NPR reports on a challenge to federal health care being mounted in the states. The Arizona Health Care Freedom Act (HCR 2014) if passed, would amend Arizona’s Constitution to give Arizonans the right to opt out of a federal plan. Clint Bolick, of the Goldwater Institute, author of the legislation, sees it as a means of establishing a “baseline federalist principle that people in the states are at liberty to protect their freedoms beyond those that are protected at the federal level.”
Bolick is optimistic that the bill will pass. The Arizona Court is pro-federalist, recently giving Arizona freedom to determine its own education principles.
The bill is an assertion of the 10th Amendment to the U.S. Constitution, which states that the “powers not delegated to the United States by the Constitution, nor prohibited by it to the States, are reserved to the States respectively, or to the people.”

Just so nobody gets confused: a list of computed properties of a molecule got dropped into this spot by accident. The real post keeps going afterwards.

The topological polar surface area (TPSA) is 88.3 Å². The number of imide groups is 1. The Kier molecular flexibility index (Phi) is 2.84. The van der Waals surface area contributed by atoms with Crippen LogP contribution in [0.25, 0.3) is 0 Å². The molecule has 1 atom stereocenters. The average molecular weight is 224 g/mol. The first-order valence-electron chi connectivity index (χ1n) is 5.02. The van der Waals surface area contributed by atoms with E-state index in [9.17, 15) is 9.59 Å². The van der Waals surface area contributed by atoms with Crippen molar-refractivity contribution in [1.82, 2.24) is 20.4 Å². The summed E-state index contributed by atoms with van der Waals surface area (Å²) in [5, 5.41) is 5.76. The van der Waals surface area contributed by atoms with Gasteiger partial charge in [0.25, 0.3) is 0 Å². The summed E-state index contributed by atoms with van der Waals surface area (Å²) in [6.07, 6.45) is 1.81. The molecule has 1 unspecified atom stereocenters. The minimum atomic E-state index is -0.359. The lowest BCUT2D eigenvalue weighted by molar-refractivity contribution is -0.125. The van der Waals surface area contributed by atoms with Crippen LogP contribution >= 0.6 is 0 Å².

Indeed, as John Tamny writes at Forbes Washington D.C. has shown utter disdain for this founding principle for decades creating dozens of bureaucracies and spending initiatives that have overwhelmed the states and taken power away from the people to determine what powers to give to government and how their taxes should be spent.
Why is federal health care a flashpoint for such a reassertion? The costs and associated taxes are tremendous. More vitally, the universality and scope of federal health care renders individual autonomy into an abstraction.